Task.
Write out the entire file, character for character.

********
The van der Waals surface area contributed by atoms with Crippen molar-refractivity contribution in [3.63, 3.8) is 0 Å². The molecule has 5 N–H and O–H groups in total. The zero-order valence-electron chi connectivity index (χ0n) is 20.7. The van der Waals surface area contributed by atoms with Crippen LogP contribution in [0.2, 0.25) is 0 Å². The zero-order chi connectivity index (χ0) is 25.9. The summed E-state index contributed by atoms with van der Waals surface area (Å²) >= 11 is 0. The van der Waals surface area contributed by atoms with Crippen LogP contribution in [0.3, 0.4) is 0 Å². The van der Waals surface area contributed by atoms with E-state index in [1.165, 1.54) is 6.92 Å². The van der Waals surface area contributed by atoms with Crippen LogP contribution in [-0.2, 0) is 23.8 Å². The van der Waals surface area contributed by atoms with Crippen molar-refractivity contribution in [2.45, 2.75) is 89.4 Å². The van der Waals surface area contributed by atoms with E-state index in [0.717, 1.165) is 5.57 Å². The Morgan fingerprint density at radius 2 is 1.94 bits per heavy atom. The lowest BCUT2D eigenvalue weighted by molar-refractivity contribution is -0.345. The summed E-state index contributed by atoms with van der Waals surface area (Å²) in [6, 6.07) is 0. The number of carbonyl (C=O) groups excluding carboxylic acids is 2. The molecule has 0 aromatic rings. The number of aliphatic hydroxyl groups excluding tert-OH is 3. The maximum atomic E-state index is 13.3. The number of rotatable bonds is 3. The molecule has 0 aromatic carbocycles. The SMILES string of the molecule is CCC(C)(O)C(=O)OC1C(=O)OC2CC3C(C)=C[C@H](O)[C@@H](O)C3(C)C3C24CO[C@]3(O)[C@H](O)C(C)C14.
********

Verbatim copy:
The van der Waals surface area contributed by atoms with Crippen molar-refractivity contribution in [3.63, 3.8) is 0 Å². The molecule has 5 N–H and O–H groups in total. The zero-order valence-electron chi connectivity index (χ0n) is 20.7. The van der Waals surface area contributed by atoms with Crippen LogP contribution in [0.2, 0.25) is 0 Å². The zero-order chi connectivity index (χ0) is 25.9. The summed E-state index contributed by atoms with van der Waals surface area (Å²) >= 11 is 0. The van der Waals surface area contributed by atoms with Crippen LogP contribution in [0.3, 0.4) is 0 Å². The van der Waals surface area contributed by atoms with E-state index in [1.165, 1.54) is 6.92 Å². The van der Waals surface area contributed by atoms with Crippen LogP contribution in [-0.2, 0) is 23.8 Å². The van der Waals surface area contributed by atoms with Crippen molar-refractivity contribution in [2.45, 2.75) is 89.4 Å². The van der Waals surface area contributed by atoms with E-state index in [0.717, 1.165) is 5.57 Å². The Morgan fingerprint density at radius 2 is 1.94 bits per heavy atom. The lowest BCUT2D eigenvalue weighted by molar-refractivity contribution is -0.345. The summed E-state index contributed by atoms with van der Waals surface area (Å²) in [6, 6.07) is 0. The number of carbonyl (C=O) groups excluding carboxylic acids is 2. The molecule has 0 aromatic rings. The number of aliphatic hydroxyl groups excluding tert-OH is 3. The maximum atomic E-state index is 13.3. The number of rotatable bonds is 3. The molecule has 0 aromatic carbocycles. The SMILES string of the molecule is CCC(C)(O)C(=O)OC1C(=O)OC2CC3C(C)=C[C@H](O)[C@@H](O)C3(C)C3C24CO[C@]3(O)[C@H](O)C(C)C14.